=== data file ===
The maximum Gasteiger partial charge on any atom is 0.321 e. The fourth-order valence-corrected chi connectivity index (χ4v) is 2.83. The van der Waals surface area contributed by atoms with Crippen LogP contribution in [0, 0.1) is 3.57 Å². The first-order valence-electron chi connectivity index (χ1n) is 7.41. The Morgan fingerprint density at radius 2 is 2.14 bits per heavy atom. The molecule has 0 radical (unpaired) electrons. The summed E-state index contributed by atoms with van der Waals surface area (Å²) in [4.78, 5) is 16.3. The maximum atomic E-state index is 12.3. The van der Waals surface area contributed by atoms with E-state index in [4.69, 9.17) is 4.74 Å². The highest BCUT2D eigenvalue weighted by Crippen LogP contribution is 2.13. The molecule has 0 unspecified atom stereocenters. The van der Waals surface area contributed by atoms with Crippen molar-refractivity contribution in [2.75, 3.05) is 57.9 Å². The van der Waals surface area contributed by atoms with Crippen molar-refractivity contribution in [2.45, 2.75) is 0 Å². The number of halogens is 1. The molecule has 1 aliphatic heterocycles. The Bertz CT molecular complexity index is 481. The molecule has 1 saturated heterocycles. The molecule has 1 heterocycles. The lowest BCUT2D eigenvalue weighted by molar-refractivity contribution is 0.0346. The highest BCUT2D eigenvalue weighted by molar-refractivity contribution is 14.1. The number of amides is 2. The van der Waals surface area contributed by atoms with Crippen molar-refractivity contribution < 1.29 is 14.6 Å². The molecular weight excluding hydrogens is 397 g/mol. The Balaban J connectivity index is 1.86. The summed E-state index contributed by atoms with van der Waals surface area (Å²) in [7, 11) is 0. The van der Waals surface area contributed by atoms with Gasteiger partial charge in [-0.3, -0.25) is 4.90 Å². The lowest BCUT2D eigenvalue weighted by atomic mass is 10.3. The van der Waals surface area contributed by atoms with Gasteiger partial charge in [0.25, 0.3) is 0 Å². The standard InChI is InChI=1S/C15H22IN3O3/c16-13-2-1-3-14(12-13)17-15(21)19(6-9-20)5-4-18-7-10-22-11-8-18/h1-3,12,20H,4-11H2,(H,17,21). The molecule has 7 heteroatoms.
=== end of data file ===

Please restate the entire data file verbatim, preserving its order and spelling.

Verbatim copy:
The maximum Gasteiger partial charge on any atom is 0.321 e. The fourth-order valence-corrected chi connectivity index (χ4v) is 2.83. The van der Waals surface area contributed by atoms with Crippen LogP contribution in [0, 0.1) is 3.57 Å². The first-order valence-electron chi connectivity index (χ1n) is 7.41. The Morgan fingerprint density at radius 2 is 2.14 bits per heavy atom. The molecule has 0 radical (unpaired) electrons. The summed E-state index contributed by atoms with van der Waals surface area (Å²) in [4.78, 5) is 16.3. The maximum atomic E-state index is 12.3. The van der Waals surface area contributed by atoms with E-state index in [4.69, 9.17) is 4.74 Å². The highest BCUT2D eigenvalue weighted by Crippen LogP contribution is 2.13. The molecule has 0 unspecified atom stereocenters. The van der Waals surface area contributed by atoms with Crippen molar-refractivity contribution in [2.75, 3.05) is 57.9 Å². The van der Waals surface area contributed by atoms with Crippen molar-refractivity contribution in [2.45, 2.75) is 0 Å². The number of halogens is 1. The molecule has 1 aliphatic heterocycles. The Bertz CT molecular complexity index is 481. The molecule has 1 saturated heterocycles. The molecule has 1 heterocycles. The lowest BCUT2D eigenvalue weighted by molar-refractivity contribution is 0.0346. The highest BCUT2D eigenvalue weighted by molar-refractivity contribution is 14.1. The number of amides is 2. The van der Waals surface area contributed by atoms with Crippen molar-refractivity contribution < 1.29 is 14.6 Å². The molecular weight excluding hydrogens is 397 g/mol. The Balaban J connectivity index is 1.86. The summed E-state index contributed by atoms with van der Waals surface area (Å²) in [7, 11) is 0. The van der Waals surface area contributed by atoms with Gasteiger partial charge in [-0.3, -0.25) is 4.90 Å². The lowest BCUT2D eigenvalue weighted by atomic mass is 10.3. The van der Waals surface area contributed by atoms with Gasteiger partial charge in [0.25, 0.3) is 0 Å². The standard InChI is InChI=1S/C15H22IN3O3/c16-13-2-1-3-14(12-13)17-15(21)19(6-9-20)5-4-18-7-10-22-11-8-18/h1-3,12,20H,4-11H2,(H,17,21). The molecule has 7 heteroatoms.